The (Un)Commonness of Centralised Entrance Tests for Delhi University

The recent decision to replace the board examination with the common entrance test as a criterion for securing a seat at Delhi University (DU) has consequences on the lives of many young adults, as well as the fabric of the university itself.

The three stated reasons for this shift are: the unreasonable stress students go through owing to the authority of board examinations in determining careers and lives, the arbitrariness of board results and their unequal nature when a comparison is made between different boards.

These are reasonable arguments, coming with a promise to change the education experiences of students. However, it comes without the understanding that these problems are inherent to the examination system per se, and that the problem calls for a complete overhaul of our education system as well as our associated sensibilities and imaginations.

Recognising these problems when it comes to board examinations is indeed a welcome move – after all, board examinations are stressful, arbitrary and unequal in nature. But the haste with which this step is being taken is alarming. It signals a direction that might not be promising for the young adults of our country.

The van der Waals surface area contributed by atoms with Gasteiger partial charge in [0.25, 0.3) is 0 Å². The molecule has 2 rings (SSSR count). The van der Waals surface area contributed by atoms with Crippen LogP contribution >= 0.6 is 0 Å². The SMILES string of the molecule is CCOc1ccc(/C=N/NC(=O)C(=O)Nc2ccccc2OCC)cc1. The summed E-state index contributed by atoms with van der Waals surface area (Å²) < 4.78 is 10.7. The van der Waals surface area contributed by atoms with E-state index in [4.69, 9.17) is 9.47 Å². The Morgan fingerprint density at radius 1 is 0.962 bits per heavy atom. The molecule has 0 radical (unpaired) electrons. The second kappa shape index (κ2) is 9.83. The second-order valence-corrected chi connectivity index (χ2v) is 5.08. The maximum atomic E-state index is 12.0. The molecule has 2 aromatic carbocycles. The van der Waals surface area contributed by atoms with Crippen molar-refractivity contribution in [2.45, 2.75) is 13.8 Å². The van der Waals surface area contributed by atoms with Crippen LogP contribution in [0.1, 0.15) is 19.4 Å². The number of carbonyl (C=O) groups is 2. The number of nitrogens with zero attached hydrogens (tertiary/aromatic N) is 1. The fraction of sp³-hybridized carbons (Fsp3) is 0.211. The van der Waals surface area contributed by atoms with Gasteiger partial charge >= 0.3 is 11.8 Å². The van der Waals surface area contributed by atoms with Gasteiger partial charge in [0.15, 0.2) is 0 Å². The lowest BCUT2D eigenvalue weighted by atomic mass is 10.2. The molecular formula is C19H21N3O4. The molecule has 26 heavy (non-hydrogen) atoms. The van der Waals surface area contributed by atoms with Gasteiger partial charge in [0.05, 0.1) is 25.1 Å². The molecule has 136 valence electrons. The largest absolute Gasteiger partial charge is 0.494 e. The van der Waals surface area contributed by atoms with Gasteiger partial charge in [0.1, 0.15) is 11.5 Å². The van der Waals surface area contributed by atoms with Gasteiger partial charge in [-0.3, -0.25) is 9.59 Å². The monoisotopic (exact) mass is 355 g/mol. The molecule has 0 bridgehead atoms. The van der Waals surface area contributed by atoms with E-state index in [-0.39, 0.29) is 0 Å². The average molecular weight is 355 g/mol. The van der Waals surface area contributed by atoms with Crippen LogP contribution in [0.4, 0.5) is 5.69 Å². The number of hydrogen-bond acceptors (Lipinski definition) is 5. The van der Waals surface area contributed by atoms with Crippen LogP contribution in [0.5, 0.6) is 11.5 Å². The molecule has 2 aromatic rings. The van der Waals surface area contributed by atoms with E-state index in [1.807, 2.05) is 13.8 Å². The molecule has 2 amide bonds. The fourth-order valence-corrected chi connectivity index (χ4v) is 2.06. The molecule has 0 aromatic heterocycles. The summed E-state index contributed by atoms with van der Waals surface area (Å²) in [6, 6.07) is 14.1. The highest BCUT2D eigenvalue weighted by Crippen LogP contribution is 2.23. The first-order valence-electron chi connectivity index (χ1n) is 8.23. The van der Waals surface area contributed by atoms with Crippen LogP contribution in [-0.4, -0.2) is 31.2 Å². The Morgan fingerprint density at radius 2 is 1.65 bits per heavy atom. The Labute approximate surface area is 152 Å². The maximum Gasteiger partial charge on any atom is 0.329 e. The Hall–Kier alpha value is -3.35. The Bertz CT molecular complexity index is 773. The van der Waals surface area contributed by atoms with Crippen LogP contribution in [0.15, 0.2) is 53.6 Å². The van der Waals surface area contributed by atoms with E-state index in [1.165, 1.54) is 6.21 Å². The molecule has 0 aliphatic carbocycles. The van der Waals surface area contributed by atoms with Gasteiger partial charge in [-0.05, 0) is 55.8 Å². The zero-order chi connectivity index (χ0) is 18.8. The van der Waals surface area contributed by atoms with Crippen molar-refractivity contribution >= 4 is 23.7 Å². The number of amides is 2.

Thinking an entrance examination in itself would be student-friendly is delusional to begin with. We are aware of the stress that entrance examinations like JEE, CLAT and NEET put on young minds, pushing many of them to mental health problems.

In the same vein, thinking that the common entrance examinations would relieve the students from the pressure of soaring merit lists is also not convincing enough. In the entrance exam regime, the merit lists of percentages can be replaced by equally unreachable percentiles – leaving students at the peril of another examination.

Coming to the third reason of finding board examinations to be divisive in nature calls for further analysis. The university has made this argument based on the findings of an admission committee that examined patterns emerging from different state boards. It brought to light the disproportionate number of students from a specific state board (Kerala state board) securing positions in popular colleges, leaving students from other state boards in a disadvantageous position.

Finding this to be discriminatory to students of other boards, the university administration claims to eschew from the unfair practices set by board examinations by introducing entrance tests as an equaliser. But before acting on these preliminary findings, the assertion of finding a few state boards biased should have gone through an evidence-based, peer-review process.

It is dangerous to see a university turning a blind eye towards the processes that define its very core. The important question on how this state-wise distribution appears on the social matrix of caste, class, religion, gender, language and other factors within and across different states remains unexplored in the committee’s report. Examining the board pattern vis-à-vis different schools to which students belong too could have been revealing.  The university did not take the pain to further examine these findings, and there seems to be no interest in drawing from the larger research base of social sciences that has long been demonstrating the complex fault lines present in our education system.